An Easter Conundrum

Discussion in 'Math' started by studiot, Apr 8, 2009.

  1. studiot

    Thread Starter AAC Fanatic!

    Nov 9, 2007
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    Most folks have no trouble doing a 3-4-5 triangle, however there are other interesting ones some even without right angles.

    None of the sides in the obtuse triangle in the sketch are whole numbers, yet each forms a whole number when squared. So the squares on each side have whole number areas.

    What is the area of the triangle itself?

    Is it also a whole number?
     
  2. jpanhalt

    AAC Fanatic!

    Jan 18, 2008
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    28 using Heron's formula.

    John
     
  3. jasperthecat

    Member

    Mar 26, 2009
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    From your diagram

    the lengths of the sides are Sqrt(41), Sqrt(97) and 14

    using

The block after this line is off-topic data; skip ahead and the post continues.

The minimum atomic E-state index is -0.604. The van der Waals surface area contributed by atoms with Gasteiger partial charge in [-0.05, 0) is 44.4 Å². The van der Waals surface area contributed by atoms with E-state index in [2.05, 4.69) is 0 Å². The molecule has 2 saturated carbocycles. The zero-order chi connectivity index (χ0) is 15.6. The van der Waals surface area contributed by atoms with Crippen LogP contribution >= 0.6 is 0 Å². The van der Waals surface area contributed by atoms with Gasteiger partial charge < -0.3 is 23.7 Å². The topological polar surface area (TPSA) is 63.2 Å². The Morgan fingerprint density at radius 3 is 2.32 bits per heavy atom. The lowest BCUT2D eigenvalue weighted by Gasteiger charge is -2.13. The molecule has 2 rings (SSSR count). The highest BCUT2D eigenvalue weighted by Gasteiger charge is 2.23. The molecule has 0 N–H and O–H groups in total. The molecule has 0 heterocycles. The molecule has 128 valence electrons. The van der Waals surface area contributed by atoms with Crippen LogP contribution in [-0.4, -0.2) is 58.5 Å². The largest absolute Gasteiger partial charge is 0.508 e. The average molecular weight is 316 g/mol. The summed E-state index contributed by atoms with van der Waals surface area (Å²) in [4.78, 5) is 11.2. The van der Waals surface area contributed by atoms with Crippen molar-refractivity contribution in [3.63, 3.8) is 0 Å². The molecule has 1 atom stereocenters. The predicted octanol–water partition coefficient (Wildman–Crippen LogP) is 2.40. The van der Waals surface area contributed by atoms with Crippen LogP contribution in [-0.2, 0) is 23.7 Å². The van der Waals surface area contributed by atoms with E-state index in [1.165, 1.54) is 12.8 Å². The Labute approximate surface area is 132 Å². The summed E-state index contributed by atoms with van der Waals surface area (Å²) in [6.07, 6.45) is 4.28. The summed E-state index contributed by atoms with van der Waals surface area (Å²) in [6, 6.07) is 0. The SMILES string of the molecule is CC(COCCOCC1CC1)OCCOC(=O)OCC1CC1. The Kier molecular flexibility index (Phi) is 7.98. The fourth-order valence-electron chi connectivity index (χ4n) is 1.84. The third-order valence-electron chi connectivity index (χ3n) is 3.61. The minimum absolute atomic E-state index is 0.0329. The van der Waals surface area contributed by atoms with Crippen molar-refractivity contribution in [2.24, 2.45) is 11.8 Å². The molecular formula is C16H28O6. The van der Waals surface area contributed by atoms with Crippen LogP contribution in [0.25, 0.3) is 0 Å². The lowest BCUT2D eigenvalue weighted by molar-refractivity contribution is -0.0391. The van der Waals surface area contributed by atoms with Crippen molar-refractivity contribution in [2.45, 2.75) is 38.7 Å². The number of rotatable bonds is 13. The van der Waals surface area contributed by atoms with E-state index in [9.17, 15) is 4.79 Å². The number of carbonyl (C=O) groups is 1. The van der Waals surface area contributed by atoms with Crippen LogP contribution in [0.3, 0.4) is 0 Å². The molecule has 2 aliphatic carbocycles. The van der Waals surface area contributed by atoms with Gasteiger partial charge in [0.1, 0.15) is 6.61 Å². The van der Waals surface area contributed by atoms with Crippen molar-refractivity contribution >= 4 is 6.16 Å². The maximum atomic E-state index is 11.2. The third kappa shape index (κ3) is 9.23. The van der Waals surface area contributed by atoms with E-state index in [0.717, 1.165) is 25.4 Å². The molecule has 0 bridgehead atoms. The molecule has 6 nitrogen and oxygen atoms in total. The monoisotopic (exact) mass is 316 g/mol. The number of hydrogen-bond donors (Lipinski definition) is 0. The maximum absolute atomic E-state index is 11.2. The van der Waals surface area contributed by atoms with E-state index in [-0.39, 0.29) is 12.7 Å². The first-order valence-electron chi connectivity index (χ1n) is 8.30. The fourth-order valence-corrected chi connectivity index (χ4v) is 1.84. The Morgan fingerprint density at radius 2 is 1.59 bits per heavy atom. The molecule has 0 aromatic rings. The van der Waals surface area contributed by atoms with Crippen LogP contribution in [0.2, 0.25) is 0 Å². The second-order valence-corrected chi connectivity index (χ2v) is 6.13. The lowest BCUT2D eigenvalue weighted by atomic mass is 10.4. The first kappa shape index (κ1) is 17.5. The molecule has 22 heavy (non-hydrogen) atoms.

area = sqrt(s*(s-a)*(s-b)*(s-c))

    where a,b,c are sides and s = semi perimeter

    I'd be surprised if the area is a whole number
     
  4. jasperthecat

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    Mar 26, 2009
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    My surprise for the day
     
  5. Ratch

    New Member

    Mar 20, 2007
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    To the Ineffable All,

    A simpler way is to drop a perpendicular line from the top vertice to the base. Then solving x^2+y^2 = 41, (14-x)^2+y^2 = 97 , where x is the distance from the left vertice to the perpendicular line and y is the altitude of the triangle. Solving, we easily get y=4 . So (1/2)*(14)*4 = 28

    Ratch
     
  6. hgmjr

    Moderator

    Jan 28, 2005
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    The answer I obtained was 28.

    hgmjr
     
    Last edited: Apr 8, 2009
  7. zgozvrm

    Member

    Oct 24, 2009
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    Whoops!

    If you meant for the sides of the triangle to NOT be whole numbers in order to make the problem more difficult, you failed ... you have the square on the bottom of the triangle as having an area of 196 sq. m. The square root of 196 is 14 which IS a whole number!
     
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